WARNING! This article features academic themes.
Obviously Shakey Graves and Chance the Rapper are very different artists. Comparing their music would be like comparing apples to chicken. We could use the same metrics to compare them. But, it really wouldn’t be useful.
However, comparing their marketing style and how they distribute music is an interesting exercise in what free means and how free their music really is.
First, Chance the Rapper is an international independent phenomenon known for giving out his music for “free.” In reality, his stuff is really hard to download and is more like stream-only than it is free. Most of the streaming services on which his music can be reached are either subscription based or feature ads. So, he still makes money from the distribution of his tracks. Further, he attaches value to his music as a product by collaborating with some of the top artists in the genre (Lil’ Wayne, Childish Gambino, Kayne West, etc.).
His independence and image as someone who is giving out music like a rapping Santa Clause influences the fairness equilibrium that he has with his fans. The Fairness Equilibrium is a behavioral game theory model developed by Matthew Rabin. One of the core ideas of the Fairness Equilibrium is that we wish to sacrifice our own material goods for those we perceive as kind.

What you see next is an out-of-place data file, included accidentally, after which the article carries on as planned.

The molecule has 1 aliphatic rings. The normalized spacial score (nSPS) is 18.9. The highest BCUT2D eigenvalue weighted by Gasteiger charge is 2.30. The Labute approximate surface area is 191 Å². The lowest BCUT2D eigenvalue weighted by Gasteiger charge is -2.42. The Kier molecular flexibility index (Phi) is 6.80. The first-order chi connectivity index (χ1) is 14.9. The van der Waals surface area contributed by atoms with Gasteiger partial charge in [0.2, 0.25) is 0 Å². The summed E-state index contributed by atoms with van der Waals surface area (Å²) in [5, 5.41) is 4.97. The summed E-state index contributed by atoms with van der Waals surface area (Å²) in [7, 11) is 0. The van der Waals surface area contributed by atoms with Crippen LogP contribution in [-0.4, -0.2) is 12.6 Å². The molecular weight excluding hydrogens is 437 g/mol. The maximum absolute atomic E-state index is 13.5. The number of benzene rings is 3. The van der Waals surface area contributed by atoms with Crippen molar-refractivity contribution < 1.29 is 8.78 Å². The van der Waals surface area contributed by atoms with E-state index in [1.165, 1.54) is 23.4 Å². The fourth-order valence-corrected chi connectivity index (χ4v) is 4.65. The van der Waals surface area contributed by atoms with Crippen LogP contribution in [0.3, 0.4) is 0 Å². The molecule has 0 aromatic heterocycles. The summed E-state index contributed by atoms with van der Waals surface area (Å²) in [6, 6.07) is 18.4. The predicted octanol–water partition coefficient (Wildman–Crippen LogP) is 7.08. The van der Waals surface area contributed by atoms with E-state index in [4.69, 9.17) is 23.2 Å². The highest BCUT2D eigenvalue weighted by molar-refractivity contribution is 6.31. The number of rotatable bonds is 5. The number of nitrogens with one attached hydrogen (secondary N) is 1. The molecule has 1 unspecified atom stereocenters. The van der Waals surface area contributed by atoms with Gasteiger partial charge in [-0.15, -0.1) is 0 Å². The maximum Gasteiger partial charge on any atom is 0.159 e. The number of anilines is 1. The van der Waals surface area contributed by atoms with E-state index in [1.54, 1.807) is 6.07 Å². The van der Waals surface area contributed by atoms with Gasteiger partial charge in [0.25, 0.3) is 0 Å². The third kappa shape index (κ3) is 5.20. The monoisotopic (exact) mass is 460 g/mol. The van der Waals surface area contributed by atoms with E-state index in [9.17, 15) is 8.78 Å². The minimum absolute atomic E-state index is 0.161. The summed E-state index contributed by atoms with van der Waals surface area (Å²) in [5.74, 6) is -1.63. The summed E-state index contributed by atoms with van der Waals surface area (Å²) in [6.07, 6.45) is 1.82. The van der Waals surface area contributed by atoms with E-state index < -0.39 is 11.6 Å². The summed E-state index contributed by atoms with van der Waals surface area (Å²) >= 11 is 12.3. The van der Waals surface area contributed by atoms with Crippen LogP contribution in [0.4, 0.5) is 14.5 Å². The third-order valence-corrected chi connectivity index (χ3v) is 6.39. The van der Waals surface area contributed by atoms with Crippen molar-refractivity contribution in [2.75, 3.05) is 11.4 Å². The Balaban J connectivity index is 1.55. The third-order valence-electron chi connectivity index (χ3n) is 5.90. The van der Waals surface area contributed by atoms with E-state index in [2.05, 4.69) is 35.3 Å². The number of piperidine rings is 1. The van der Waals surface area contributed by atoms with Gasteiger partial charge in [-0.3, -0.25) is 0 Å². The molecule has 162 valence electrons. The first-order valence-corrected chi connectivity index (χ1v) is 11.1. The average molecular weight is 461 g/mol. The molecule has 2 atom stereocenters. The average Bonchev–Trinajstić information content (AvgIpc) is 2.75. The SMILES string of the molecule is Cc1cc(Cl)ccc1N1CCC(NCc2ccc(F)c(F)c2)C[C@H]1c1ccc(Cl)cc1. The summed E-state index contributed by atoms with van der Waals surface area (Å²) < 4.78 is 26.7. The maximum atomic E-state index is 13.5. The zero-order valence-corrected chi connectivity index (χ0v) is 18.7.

When Chance the Rapper “gives” out his music for free, he is perceived as kind and altruistic. We naturally feel a desire to make things fair to him by buying his hats, t-shirts, and hoodies.
Shakey Graves also utilizes the Fairness Equilibrium. Once a year on the Ninth of February, aka Shakey Graves Day, he offers to everyone the opportunity to pay what they like for his music. For one day a year, he gives out all of his hard work for free! Like Chance, he still keeps a reasonable valuation on his music by having it available for purchase every other day of the year.
Those who participate in the celebration of Shakey Graves Day feel the pull of the fairness equilibrium. When I participated this last February, I felt like I had to pay for some of his music. Before Shakey Graves Day, I had listened to very little of his music and probably would have never paid for any of it. But, downloading every single song that he has spent the last seven years creating made me feel the deepest desire to give him some money in return. I wanted to make things fair with him. How many people feel that same desire? How many more fans does he get from this promotion?
What can we learn from Chance and Shakey? Be kind, be generous, and people will feel a moral obligation to help you out.